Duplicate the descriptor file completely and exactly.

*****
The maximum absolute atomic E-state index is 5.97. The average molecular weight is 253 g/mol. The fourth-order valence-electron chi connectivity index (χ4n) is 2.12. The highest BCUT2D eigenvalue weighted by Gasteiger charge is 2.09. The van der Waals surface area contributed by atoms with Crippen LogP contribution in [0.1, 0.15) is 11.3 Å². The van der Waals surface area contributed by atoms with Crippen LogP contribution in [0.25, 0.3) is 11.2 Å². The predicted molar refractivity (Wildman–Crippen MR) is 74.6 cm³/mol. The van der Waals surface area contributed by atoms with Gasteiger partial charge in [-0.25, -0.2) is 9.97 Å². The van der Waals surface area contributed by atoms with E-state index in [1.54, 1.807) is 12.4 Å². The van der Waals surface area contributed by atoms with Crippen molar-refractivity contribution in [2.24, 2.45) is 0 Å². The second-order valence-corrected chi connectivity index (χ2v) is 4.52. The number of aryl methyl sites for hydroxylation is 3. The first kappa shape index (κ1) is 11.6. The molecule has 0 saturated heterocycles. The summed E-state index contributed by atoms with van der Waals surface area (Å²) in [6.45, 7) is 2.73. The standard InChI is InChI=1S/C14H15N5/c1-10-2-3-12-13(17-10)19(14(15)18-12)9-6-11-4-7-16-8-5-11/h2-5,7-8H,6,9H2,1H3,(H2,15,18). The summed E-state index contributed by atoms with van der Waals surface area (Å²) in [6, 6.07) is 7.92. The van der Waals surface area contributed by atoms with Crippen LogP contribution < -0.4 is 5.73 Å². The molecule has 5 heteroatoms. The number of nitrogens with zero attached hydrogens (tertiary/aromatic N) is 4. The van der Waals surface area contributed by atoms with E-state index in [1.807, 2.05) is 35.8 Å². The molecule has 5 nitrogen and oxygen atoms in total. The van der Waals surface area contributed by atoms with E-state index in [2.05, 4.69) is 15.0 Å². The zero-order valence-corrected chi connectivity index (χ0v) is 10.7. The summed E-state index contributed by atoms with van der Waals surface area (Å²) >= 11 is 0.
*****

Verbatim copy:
The maximum absolute atomic E-state index is 5.97. The average molecular weight is 253 g/mol. The fourth-order valence-electron chi connectivity index (χ4n) is 2.12. The highest BCUT2D eigenvalue weighted by Gasteiger charge is 2.09. The van der Waals surface area contributed by atoms with Crippen LogP contribution in [0.1, 0.15) is 11.3 Å². The van der Waals surface area contributed by atoms with Crippen LogP contribution in [0.25, 0.3) is 11.2 Å². The predicted molar refractivity (Wildman–Crippen MR) is 74.6 cm³/mol. The van der Waals surface area contributed by atoms with Gasteiger partial charge in [-0.25, -0.2) is 9.97 Å². The van der Waals surface area contributed by atoms with E-state index in [1.54, 1.807) is 12.4 Å². The van der Waals surface area contributed by atoms with Crippen molar-refractivity contribution in [2.24, 2.45) is 0 Å². The second-order valence-corrected chi connectivity index (χ2v) is 4.52. The number of aryl methyl sites for hydroxylation is 3. The first kappa shape index (κ1) is 11.6. The molecule has 0 saturated heterocycles. The summed E-state index contributed by atoms with van der Waals surface area (Å²) in [6.45, 7) is 2.73. The standard InChI is InChI=1S/C14H15N5/c1-10-2-3-12-13(17-10)19(14(15)18-12)9-6-11-4-7-16-8-5-11/h2-5,7-8H,6,9H2,1H3,(H2,15,18). The summed E-state index contributed by atoms with van der Waals surface area (Å²) in [6, 6.07) is 7.92. The van der Waals surface area contributed by atoms with Crippen LogP contribution < -0.4 is 5.73 Å². The molecule has 5 heteroatoms. The number of nitrogens with zero attached hydrogens (tertiary/aromatic N) is 4. The van der Waals surface area contributed by atoms with E-state index in [1.807, 2.05) is 35.8 Å². The molecule has 5 nitrogen and oxygen atoms in total. The van der Waals surface area contributed by atoms with E-state index in [2.05, 4.69) is 15.0 Å². The zero-order valence-corrected chi connectivity index (χ0v) is 10.7. The summed E-state index contributed by atoms with van der Waals surface area (Å²) >= 11 is 0.